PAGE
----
A man was awarded $700,000 in damages after a federal jury found several corrections officers and their supervisors liable for a 2013 attack inside a Baltimore inmate intake facility.
The jury awarded Kevin Younger, an inmate at the facility who claimed several guards beat him in his cell in retaliation for an assault on another corrections officer, $700,000 on Monday after a civil trial in which former corrections officers testified about a culture of violent retaliation inside one of the state’s correctional facilities.
The lawsuit alleged that after word spread around to other corrections officers that one of their own had been badly assaulted, corrections officers Kwasi Ramsey, Jemiah Green and Richard Hanna beat Younger inside his cell in September 2013 as the three assaulted five prisoners in retaliation for an attack on another officer the day before.
Younger sued the three and prison supervisors, Tyrone Crowder and Neil Dupree, claiming they allowed the attack to occur.
A call for comment from the Maryland Attorney General’s Office, which represented the corrections officers in the case, was not immediately returned Monday night.
The three faced criminal charges in 2014 related to the attack. Hanna pleaded guilty to a conspiracy charge and testified against Green and Ramsey, who were acquitted of most charges but convicted of second-degree assault and misconduct in office. They received suspended sentences and were placed on probation.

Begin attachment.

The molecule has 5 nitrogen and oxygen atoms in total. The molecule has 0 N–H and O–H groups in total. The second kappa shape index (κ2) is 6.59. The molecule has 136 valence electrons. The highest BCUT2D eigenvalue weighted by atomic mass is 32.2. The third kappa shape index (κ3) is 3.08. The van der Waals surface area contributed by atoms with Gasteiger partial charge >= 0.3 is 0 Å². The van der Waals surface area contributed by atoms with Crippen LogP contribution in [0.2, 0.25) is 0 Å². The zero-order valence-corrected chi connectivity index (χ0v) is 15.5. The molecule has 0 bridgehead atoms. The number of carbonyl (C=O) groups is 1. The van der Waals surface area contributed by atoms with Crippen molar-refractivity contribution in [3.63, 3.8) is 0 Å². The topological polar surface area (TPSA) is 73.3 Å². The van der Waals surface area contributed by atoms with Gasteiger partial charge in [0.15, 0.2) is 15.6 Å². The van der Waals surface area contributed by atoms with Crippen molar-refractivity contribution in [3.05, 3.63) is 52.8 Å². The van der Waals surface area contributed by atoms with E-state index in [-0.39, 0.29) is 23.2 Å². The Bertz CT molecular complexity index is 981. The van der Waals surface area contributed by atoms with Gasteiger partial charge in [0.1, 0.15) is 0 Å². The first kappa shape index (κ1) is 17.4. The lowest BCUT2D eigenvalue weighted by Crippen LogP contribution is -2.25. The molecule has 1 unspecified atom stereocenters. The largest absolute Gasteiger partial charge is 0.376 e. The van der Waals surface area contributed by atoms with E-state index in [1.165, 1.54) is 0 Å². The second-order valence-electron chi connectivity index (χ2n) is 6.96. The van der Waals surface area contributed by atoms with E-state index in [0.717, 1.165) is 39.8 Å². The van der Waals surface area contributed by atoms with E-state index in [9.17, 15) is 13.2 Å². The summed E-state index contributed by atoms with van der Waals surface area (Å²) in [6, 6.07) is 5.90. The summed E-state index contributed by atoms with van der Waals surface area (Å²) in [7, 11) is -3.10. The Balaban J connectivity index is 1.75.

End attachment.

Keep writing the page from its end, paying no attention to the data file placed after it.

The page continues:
Hanna testified during the civil trial that he and other officers were part of a “goon squad” who were “problem solvers who worked outside the lines of duty.” He said he and other officers would drag inmates out of their beds to assault them as part of an “eye for an eye” code of retaliation at the facility.
Younger had previously been awarded $2.7 million by a Baltimore jury when he originally filed the lawsuit in city courts.
However, laws on government payouts in civil cases capped the amount at $200,000. Filing the suit in federal court gave Younger an opportunity to be awarded damages that exceed that cap.
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In an email, Younger’s attorney, Allen Honick, wrote that “this case is a symptom of a much bigger problem.”
“The [Office of the Attorney General] tried defending the indefensible,” Honick wrote. “Hopefully, Mr. Younger can now move on with his life and put this awful chapter behind him.”
While the allegation stems from 2013, Monday’s verdict comes as an increasing number of lawsuits and criminal charges allege the state’s corrections officers instituted a culture of violence in many of Baltimore’s jails and prisons over the course of years.
In December, 25 corrections officers with the Baltimore Central Regional Tactical Unit were indicted on 236 criminal counts as Baltimore State’s Attorney Marilyn Mosby accused them of running a “criminal enterprise” inside the city’s prison through use of excessive force, intimidation and evidence tampering.
A federal lawsuit also claims that the state’s prison system systematically fails to comply with the Americans with Disabilities Act and that prison guards made a one-legged man hop into and out of the shower with no support.
Honick is also representing the six former and current inmates in that lawsuit.
Baltimore Sun reporter Justin Fenton contributed to this article.